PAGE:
Posts by Jeff Weir

  • Polity: A week on from the housing controversy, in reply to Kumara Republic,

    Bernard Hickey goes mixed-metaphor-happy on the controversy.

    Treasury suggested it could be collected by Auckland Council, which could retain some tax to invest in infrastructure for new housing. That would at least stun two birds with one stone.

    Hopefully not Kereru...

    Since Jul 2015 • 11 posts Report Reply

  • Polity: A week on from the housing controversy, in reply to andin,

    Its not and never should be in the “dream” category of human activity. It is a necessity. Im pretty sure (I’m not a qualified naturalist) all land based mammals, yes we are just animals, need warmth and shelter. In the parlance of today, a home. This necessity has taken on grotesque forms.

    C'mon...owning your own home is not a *necessity* of life. Even in nature, plenty of creatures effectively rent.

    It's a necessity to have shelter, yes. It's not a necessity that you *own* the shelter though. I don't own my shelter, or any others. Every fortnight I purchase the right to live in a shelter owned by someone else. And for me, the cost of that 'right to occupy' is lower than the all-up cost of ownership, given the pretty meek rental I'm renting. So I bank some of the difference.

    New Zealanders need to be made aware of a a broader dream called 'Financial Security' that isn't necessarily shackled to a dream called 'Home Ownership'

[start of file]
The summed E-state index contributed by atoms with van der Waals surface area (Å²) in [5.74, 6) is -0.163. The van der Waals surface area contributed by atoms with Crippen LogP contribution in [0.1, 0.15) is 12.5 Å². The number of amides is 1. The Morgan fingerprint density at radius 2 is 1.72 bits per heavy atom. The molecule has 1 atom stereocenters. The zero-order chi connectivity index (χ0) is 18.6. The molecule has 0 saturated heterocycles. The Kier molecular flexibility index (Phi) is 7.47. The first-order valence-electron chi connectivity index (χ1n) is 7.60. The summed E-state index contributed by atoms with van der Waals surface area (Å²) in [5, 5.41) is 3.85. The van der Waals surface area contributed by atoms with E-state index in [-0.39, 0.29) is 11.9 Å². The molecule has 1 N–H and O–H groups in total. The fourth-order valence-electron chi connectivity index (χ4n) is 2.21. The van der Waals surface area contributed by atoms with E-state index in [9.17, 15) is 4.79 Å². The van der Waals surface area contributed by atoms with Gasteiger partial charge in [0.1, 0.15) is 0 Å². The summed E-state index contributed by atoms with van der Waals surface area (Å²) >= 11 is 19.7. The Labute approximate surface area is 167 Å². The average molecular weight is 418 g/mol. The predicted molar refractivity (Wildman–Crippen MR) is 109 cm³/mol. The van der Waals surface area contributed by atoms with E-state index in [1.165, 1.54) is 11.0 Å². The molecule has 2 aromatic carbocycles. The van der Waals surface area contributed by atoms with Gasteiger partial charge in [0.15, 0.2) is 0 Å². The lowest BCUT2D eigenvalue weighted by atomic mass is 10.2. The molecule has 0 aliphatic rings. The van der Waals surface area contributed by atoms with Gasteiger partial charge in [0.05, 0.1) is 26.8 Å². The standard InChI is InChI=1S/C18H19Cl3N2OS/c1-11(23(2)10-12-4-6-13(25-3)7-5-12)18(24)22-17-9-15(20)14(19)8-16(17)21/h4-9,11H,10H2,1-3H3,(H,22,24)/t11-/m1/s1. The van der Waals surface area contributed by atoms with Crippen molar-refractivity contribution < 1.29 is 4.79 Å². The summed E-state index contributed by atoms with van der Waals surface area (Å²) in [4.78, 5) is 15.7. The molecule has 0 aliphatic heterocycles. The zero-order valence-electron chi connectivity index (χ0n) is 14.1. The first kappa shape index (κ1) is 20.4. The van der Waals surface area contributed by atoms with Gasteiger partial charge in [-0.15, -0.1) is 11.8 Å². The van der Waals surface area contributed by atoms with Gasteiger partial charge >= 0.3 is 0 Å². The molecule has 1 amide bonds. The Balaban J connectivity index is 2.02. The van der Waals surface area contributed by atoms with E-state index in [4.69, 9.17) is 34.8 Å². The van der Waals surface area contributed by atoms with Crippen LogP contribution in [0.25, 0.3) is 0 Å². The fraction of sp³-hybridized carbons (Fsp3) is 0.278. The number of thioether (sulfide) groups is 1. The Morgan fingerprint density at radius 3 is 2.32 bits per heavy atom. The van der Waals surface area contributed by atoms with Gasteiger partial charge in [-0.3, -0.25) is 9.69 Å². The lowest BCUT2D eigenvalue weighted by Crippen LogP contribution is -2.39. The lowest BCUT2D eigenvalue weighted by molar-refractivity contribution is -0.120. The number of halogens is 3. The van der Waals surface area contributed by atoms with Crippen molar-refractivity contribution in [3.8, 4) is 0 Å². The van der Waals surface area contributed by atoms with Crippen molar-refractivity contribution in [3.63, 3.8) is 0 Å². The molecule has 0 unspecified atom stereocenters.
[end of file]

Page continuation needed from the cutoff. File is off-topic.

I have a kiwisaver account. It has some good cash in it. I have growing equity in a Term Deposit, too. I may elect to use these to buy a house - if I can afford it. I may not. If I can afford to buy a house, that may or may not improve my Financial Security dream outcome compared to leaving it in a Term Deposit/Kiwisaver and not signing up for a very large mortgage.

    Since Jul 2015 • 11 posts Report Reply

  • OnPoint: My last name sounds Chinese, in reply to steven crawford,

    not all community’s of people who hold land titles, view housing as a market.

    Ah. The housing market doesn't exist because some people don't/can't participate in it or don't view it as a market. Might as well add the rental market, car market, and flea-market to the list of dumb phrases that should be outlawed, by that logic.

    Since Jul 2015 • 11 posts Report Reply

  • OnPoint: My last name sounds Chinese, in reply to steven crawford,

    Is your home more than a roof, walls, windows and doors that lock – letter box, Internet connection and power supply?

    .

    If you use the definition "the place where one lives permanently, especially as a member of a family or household" then I guess not. But again, you've lost me.

    What has this got to do with your thought that the term 'Housing Market' is a

    dumb arse phrase

    that is overly abstracted?

    Since Jul 2015 • 11 posts Report Reply

  • Polity: A week on from the housing controversy, in reply to Katharine Moody,

    Let them buy bonds!!! It’s still foreign ownership, granted, but the lesser of economic sovereignty loss evils, I suspect.

    The purist in me wants to disagree, and say let overseas non-residents own our unproductive housing stock, provided we invest just as heavily in our productive business stock. The rent they get for it is dictated by the market rate in the rental market, in which they are competing between other owners for tenants. I'm assuming that renting is going to be cheaper than the all-up cost of owning, so the renter that could otherwise *nearly* afford to buy a house could elect to invest the difference in kiwisaver rather than beer and skittles.

    As has been the case for as long as I’ve been buying residential houses, foreign direct investment in housing drives up prices

    . Yes, but we simply don’t know by how much. And given the cost of political capital, while targeting FDI is one way to increase supply, we don’t know what quantifiable effect that’s going to have on supply. I’m not saying we shouldn’t. I’m just saying that it might or might not make much difference. Maybe we have to do it and find out. Suck it and see.